Race update. I’m swirling with emotions right now. I’m a cyclone of disappointment and relief. You see, I had every intention of running the 2010 Boston Marathon…in my heart. But my head – and more importantly, my wallet – have been warring over the idea for months. I’ve dumped lots of family cash into running over the last few years and I was hoping to squeeze out one more big expense. If only the mean ole bankers weren’t in charge of the world….
Through apathy, the decision was made for me that I will not be doing Boston next spring. Registration has closed. I’ve known it was coming but I chose inaction. Which is a bit passive aggressive no? So, I’m relieved that the battle within is over. I will save money. My banker will be happy. Disappointed I am (in Yoda speak) at the conclusion. However, I think it’s probably the decision I think is best at this time.
But there will be other years…another Boston down the road.
Thursday, November 05, 2009
40 degrees. Constantly. Just chilly enough where you’ll be pretty cold for the first few miles in shorts but pretty warm during the last few miles if you wear pants. What would Hamlet do?* Here’s several reasons, prefaced in the great Hamletian tradition, why I hate cold weather running.
The Slings and Arrows of outrageous bloggers…
I hate putting the wind pants on. First, it covers my legs and, fuck, I got nice man legs. I think a few of the more masculine ladies would even be pretty envious. These babies should be high kicking somewhere on Broadstreet rather than covered in nylon and trapped in heat and sweat on a lonely mid-Michigan road. I don’t care if you think less of me since I dared to suggest that I’d make a terrific show girl. I’m comfortable and confident in my me. Besides, it’s not the fantastic legs that should open me up for scrutiny. It’s the lipstick.
To run, perchance in long pants. Ay, there’s the rub…
Second, I can’t stand the clichéd swish-swish sound of the pant legs as they rub against each other during the initial stages of the run. Probably not a problem for the less developed hamstring set amongst us but, for me, very annoying. Then, half way through, the pants are clinging to your legs with moisture and you entertain thoughts of stripping down right in the middle of the sidewalk and tossing them aside. And then being arrested (again) for indecent exposure.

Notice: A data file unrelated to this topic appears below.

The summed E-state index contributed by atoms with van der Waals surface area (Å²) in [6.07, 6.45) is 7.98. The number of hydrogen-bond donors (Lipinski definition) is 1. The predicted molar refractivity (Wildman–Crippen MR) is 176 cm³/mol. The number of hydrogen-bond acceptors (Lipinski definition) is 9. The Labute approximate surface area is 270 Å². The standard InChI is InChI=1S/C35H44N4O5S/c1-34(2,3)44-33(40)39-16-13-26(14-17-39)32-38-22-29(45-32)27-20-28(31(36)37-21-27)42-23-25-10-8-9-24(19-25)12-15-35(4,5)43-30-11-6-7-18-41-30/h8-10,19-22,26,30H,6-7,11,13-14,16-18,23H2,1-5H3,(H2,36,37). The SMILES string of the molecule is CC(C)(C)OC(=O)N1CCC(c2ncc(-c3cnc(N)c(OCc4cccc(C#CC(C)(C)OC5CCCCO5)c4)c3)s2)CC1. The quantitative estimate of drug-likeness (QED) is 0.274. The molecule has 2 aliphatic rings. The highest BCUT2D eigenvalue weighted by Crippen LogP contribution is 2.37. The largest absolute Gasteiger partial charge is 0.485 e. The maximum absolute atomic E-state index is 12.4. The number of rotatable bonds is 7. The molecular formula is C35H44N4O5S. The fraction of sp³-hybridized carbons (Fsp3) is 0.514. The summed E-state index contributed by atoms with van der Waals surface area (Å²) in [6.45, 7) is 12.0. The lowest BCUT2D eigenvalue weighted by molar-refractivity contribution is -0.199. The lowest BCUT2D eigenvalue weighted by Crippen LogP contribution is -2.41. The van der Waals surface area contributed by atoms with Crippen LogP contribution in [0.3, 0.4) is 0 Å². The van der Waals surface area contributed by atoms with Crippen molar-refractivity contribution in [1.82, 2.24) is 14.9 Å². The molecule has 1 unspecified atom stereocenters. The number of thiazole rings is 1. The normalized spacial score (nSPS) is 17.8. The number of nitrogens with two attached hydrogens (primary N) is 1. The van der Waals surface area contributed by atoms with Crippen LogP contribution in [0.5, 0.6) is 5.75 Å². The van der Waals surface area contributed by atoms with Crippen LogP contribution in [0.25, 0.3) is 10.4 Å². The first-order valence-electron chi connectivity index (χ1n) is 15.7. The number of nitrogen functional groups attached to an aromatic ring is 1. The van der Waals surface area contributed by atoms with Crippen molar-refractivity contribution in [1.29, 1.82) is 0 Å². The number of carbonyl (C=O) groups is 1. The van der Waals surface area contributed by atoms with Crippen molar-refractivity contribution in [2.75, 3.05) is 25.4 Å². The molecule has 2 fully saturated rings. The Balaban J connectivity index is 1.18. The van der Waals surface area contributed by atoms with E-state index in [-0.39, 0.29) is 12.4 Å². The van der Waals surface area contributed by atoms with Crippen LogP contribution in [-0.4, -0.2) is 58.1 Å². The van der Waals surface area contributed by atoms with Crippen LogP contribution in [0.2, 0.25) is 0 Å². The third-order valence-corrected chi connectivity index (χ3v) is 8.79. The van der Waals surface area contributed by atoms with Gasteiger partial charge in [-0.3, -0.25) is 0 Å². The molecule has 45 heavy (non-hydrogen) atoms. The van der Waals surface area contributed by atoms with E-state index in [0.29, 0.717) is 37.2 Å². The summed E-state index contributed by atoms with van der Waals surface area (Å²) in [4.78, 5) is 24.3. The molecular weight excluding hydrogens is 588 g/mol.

To grunt and sweat under a weary run…
Third, it’s all about the nipples, man. They get cold when the wind blows head on. I’m not a turtle, little fellas, you can’t come back inside. Stand strong. Stand proud. This time of year reflects my nipple length/mileage inverse relationship. The longer the nipples grow the fewer miles I log. One or the other; you can’t have both. Sure, I’d love to be the guy with one inch nipples knocking out 50 miles per week but it’s not gonna happen. Rage on Midwest fall, rage on. At least give this fella some tassels.
And lose the name of action
Finally, I am a runner. That is what I love. That is what I shall do. Though the thermometer drops, the pants raise, the nipples extend, I will not die by the cold steel sword of winter.
To short, or not to short? It makes no difference. Either way, I’ll be out there running. It’s a simple answer. I will not be deterred. Hamlet, what an indecisive wimp. You can’t make up your mind and then you go swinging swords and flinging poison? Someone has ish-you's.
He wasn’t a runner.
* Besides stab and/or poison any and every body after a prolonged period of introspection.
Tuesday, October 27, 2009
Today, I’m going to be ‘that guy’. Not the guy with the unshaven face, permanently congealed to Adidas wind pants, walking the dog at all hours of the day. The guy everybody assumes doesn’t have a job and what a lazy sack of llama dung he must be and why does his lovely wife put up with him. And how many days in a row now has he worn those same gray wind pants and maroon sweatshirt?
I’m already THAT guy.*